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2.19 - Genealogies of Monstrosity: Darwin, the Biology of Crime and Nineteenth-Century British Gothic Literature

Published online by Cambridge University Press:  18 July 2020

Catherine Spooner
Affiliation:
Lancaster University
Dale Townshend
Affiliation:
Manchester Metropolitan University
Angela Wright
Affiliation:
University of Sheffield
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Summary

This chapter explores how Charles Darwin’s ideas about structural and functional anomalies in plants, animals and humans inspired the new Gothic monsters to be found in the work of Grant Allen, H. G. Wells, Robert Louis Stevenson, Bram Stoker and Arthur Machen. It traces the ways in which these writers reimagined human genealogies in light of evolutionary biology, materialism and Darwinist criminal anthropology. Sadistic criminals whose degenerate minds and bodies threatened civilised society, and atavistic flesh-eating plants whose natural ‘criminality’ was coaxed out by sadistic experimental scientists, are part of a significant reimagining of both biological and cultural history in the last half of the century. Indeed, through these types of biological monsters, Gothic writers challenged some of the most cherished ideas that Victorians held about their cultural heritage. Knowledge about human descent, the biology of human and animal abnormality, and criminal compulsions that dwelt in the ‘protoplasm’, largely negated the ideals of the age of chivalry – the medieval origins of the higher-order values that supposedly defined the human as exceptional.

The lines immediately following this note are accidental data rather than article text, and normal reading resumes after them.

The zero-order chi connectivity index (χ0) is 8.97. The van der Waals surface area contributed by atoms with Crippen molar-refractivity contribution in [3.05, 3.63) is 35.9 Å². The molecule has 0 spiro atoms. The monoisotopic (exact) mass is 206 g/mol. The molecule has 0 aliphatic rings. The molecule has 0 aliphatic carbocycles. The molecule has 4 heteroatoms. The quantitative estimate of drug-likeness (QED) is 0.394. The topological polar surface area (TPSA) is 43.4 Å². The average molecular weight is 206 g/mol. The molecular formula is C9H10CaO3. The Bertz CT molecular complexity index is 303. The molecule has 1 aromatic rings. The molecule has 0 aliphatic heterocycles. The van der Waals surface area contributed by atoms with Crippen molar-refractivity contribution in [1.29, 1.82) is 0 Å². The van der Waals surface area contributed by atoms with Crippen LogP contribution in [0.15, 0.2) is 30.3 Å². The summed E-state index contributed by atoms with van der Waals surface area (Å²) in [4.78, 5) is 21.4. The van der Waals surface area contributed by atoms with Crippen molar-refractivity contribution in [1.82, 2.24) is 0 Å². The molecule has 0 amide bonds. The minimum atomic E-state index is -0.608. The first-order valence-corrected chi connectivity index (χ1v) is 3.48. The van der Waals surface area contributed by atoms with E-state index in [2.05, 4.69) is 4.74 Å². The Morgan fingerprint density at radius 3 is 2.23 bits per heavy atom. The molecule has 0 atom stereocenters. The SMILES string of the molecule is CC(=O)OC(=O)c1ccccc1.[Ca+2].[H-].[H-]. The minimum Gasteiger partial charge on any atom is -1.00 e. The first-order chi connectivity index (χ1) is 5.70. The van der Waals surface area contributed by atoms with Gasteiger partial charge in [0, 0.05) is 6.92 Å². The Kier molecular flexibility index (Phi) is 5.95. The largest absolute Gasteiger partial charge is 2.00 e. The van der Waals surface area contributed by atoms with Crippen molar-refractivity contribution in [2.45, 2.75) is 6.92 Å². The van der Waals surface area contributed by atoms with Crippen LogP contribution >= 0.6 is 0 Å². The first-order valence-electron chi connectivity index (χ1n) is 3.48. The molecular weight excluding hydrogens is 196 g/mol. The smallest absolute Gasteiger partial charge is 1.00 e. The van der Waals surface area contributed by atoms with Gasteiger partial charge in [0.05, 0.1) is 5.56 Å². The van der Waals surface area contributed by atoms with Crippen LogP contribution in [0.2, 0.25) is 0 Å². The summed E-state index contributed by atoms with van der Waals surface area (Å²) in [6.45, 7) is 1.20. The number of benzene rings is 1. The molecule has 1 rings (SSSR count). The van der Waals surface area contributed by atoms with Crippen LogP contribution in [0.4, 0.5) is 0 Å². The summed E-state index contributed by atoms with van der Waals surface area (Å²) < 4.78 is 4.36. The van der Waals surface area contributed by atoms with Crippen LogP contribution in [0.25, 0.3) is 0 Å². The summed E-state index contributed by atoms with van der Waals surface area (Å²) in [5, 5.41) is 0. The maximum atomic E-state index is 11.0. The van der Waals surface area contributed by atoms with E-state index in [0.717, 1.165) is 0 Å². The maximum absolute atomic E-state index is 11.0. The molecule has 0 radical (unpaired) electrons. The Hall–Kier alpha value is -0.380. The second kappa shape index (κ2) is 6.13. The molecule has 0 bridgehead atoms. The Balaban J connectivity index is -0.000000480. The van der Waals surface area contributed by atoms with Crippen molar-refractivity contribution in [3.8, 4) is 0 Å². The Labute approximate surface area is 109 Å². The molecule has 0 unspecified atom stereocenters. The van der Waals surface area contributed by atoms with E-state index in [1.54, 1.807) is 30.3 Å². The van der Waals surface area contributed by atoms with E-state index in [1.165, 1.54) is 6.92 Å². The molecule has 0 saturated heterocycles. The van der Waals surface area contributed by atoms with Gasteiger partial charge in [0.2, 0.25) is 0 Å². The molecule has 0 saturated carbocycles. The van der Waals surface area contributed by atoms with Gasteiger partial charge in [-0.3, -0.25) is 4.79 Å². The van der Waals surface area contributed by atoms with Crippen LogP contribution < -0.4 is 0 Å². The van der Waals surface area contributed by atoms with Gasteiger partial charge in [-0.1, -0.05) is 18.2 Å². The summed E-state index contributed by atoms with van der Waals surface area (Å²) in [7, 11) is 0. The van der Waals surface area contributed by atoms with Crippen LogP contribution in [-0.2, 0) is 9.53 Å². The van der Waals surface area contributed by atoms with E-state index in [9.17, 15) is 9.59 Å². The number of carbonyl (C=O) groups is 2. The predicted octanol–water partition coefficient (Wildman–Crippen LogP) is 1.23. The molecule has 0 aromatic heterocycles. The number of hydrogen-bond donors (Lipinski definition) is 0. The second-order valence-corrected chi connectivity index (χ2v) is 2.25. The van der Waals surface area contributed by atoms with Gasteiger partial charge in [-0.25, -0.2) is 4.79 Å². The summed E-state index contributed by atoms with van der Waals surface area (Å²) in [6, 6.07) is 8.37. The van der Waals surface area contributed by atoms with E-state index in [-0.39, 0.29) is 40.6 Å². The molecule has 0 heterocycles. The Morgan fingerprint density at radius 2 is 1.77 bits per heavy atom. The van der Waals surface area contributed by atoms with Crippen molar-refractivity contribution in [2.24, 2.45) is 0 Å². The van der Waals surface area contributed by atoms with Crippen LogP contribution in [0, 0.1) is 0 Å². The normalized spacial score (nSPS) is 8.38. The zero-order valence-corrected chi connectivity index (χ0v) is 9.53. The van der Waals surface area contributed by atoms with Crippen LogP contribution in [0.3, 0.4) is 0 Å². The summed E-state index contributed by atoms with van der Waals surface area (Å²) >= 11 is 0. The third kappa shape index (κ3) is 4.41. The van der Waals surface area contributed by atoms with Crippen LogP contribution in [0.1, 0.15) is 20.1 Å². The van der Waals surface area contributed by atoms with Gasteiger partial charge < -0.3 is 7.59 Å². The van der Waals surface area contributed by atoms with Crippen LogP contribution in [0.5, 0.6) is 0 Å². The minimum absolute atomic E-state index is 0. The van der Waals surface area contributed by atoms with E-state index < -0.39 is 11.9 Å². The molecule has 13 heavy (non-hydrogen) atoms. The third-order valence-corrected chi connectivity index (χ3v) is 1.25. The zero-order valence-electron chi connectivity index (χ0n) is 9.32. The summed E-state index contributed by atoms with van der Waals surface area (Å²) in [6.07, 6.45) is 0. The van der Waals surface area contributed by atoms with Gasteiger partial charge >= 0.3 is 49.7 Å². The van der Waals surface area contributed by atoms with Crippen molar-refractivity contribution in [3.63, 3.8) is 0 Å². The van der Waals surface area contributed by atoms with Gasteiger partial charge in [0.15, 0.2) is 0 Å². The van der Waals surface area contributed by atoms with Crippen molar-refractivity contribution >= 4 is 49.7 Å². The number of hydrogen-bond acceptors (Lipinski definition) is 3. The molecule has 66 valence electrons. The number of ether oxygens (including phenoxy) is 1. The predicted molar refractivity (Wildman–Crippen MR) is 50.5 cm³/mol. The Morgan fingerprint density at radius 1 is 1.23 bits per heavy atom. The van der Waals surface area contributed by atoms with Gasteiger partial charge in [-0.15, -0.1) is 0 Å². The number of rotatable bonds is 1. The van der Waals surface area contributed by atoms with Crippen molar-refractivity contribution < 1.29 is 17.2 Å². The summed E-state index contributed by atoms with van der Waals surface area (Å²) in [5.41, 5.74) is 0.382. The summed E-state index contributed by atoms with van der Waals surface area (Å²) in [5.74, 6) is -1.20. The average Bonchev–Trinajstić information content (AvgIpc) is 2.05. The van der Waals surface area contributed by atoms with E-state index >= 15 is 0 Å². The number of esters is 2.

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Publisher: Cambridge University Press
Print publication year: 2020

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